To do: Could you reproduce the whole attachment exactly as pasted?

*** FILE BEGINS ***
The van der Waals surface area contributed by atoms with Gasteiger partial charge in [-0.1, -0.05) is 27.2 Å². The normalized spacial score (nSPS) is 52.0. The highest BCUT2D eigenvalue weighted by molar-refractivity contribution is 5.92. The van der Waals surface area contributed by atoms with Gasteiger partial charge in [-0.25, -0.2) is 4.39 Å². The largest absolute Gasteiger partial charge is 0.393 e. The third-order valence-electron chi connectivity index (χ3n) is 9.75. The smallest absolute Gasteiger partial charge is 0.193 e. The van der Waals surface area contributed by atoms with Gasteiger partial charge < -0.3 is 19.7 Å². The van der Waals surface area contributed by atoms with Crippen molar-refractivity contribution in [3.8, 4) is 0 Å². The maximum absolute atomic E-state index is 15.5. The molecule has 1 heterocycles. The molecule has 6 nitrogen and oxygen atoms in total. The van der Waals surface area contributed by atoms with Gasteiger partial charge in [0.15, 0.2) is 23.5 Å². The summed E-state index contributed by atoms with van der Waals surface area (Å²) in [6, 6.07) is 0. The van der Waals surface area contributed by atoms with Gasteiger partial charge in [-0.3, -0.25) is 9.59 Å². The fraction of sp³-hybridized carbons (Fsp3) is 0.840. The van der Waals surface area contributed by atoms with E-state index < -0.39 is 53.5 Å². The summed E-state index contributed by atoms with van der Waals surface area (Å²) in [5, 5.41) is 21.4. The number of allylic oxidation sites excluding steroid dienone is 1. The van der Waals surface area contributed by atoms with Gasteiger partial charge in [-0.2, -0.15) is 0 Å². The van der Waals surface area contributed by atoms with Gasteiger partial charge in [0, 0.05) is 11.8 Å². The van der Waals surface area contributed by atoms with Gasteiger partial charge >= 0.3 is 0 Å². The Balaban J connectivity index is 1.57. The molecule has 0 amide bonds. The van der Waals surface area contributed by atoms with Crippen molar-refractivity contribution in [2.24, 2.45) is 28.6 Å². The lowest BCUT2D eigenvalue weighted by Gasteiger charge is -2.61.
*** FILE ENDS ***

The van der Waals surface area contributed by atoms with Gasteiger partial charge in [-0.1, -0.05) is 27.2 Å². The normalized spacial score (nSPS) is 52.0. The highest BCUT2D eigenvalue weighted by molar-refractivity contribution is 5.92. The van der Waals surface area contributed by atoms with Gasteiger partial charge in [-0.25, -0.2) is 4.39 Å². The largest absolute Gasteiger partial charge is 0.393 e. The third-order valence-electron chi connectivity index (χ3n) is 9.75. The smallest absolute Gasteiger partial charge is 0.193 e. The van der Waals surface area contributed by atoms with Gasteiger partial charge < -0.3 is 19.7 Å². The van der Waals surface area contributed by atoms with Crippen molar-refractivity contribution in [3.8, 4) is 0 Å². The maximum absolute atomic E-state index is 15.5. The molecule has 1 heterocycles. The molecule has 6 nitrogen and oxygen atoms in total. The van der Waals surface area contributed by atoms with Gasteiger partial charge in [0.15, 0.2) is 23.5 Å². The summed E-state index contributed by atoms with van der Waals surface area (Å²) in [6, 6.07) is 0. The van der Waals surface area contributed by atoms with Gasteiger partial charge in [-0.3, -0.25) is 9.59 Å². The fraction of sp³-hybridized carbons (Fsp3) is 0.840. The van der Waals surface area contributed by atoms with E-state index < -0.39 is 53.5 Å². The summed E-state index contributed by atoms with van der Waals surface area (Å²) in [5, 5.41) is 21.4. The number of allylic oxidation sites excluding steroid dienone is 1. The van der Waals surface area contributed by atoms with Gasteiger partial charge in [-0.2, -0.15) is 0 Å². The van der Waals surface area contributed by atoms with Gasteiger partial charge in [0, 0.05) is 11.8 Å². The van der Waals surface area contributed by atoms with Gasteiger partial charge >= 0.3 is 0 Å². The Balaban J connectivity index is 1.57. The molecule has 0 amide bonds. The van der Waals surface area contributed by atoms with Crippen molar-refractivity contribution in [2.24, 2.45) is 28.6 Å². The lowest BCUT2D eigenvalue weighted by Gasteiger charge is -2.61.